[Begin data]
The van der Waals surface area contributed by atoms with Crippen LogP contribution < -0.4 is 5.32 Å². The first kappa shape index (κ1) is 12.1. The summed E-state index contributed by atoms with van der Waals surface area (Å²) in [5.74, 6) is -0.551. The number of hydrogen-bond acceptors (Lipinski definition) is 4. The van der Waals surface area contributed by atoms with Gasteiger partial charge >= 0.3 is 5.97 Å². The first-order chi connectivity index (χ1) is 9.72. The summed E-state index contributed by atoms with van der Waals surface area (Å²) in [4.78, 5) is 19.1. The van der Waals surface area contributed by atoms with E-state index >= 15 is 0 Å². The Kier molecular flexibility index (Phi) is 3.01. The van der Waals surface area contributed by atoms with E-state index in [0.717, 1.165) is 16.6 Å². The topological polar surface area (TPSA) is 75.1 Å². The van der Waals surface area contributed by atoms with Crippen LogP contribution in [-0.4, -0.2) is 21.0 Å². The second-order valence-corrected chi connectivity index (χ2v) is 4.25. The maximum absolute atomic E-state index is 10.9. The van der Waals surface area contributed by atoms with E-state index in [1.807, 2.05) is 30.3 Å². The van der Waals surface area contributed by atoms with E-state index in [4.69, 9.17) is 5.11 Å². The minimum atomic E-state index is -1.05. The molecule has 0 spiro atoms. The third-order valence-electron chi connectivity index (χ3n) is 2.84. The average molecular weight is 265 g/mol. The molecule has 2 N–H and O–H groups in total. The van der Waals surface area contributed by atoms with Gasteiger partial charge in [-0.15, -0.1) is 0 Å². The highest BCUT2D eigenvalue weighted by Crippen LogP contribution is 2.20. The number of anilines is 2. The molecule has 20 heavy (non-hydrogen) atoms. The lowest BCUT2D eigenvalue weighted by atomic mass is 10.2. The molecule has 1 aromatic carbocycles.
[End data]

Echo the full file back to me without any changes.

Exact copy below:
The van der Waals surface area contributed by atoms with Crippen LogP contribution < -0.4 is 5.32 Å². The first kappa shape index (κ1) is 12.1. The summed E-state index contributed by atoms with van der Waals surface area (Å²) in [5.74, 6) is -0.551. The number of hydrogen-bond acceptors (Lipinski definition) is 4. The van der Waals surface area contributed by atoms with Gasteiger partial charge >= 0.3 is 5.97 Å². The first-order chi connectivity index (χ1) is 9.72. The summed E-state index contributed by atoms with van der Waals surface area (Å²) in [4.78, 5) is 19.1. The van der Waals surface area contributed by atoms with E-state index >= 15 is 0 Å². The Kier molecular flexibility index (Phi) is 3.01. The van der Waals surface area contributed by atoms with E-state index in [0.717, 1.165) is 16.6 Å². The topological polar surface area (TPSA) is 75.1 Å². The van der Waals surface area contributed by atoms with Crippen LogP contribution in [-0.4, -0.2) is 21.0 Å². The second-order valence-corrected chi connectivity index (χ2v) is 4.25. The maximum absolute atomic E-state index is 10.9. The van der Waals surface area contributed by atoms with E-state index in [1.807, 2.05) is 30.3 Å². The van der Waals surface area contributed by atoms with E-state index in [4.69, 9.17) is 5.11 Å². The minimum atomic E-state index is -1.05. The molecule has 0 spiro atoms. The third-order valence-electron chi connectivity index (χ3n) is 2.84. The average molecular weight is 265 g/mol. The molecule has 2 N–H and O–H groups in total. The van der Waals surface area contributed by atoms with Gasteiger partial charge in [-0.15, -0.1) is 0 Å². The highest BCUT2D eigenvalue weighted by Crippen LogP contribution is 2.20. The number of anilines is 2. The molecule has 20 heavy (non-hydrogen) atoms. The lowest BCUT2D eigenvalue weighted by atomic mass is 10.2. The molecule has 1 aromatic carbocycles.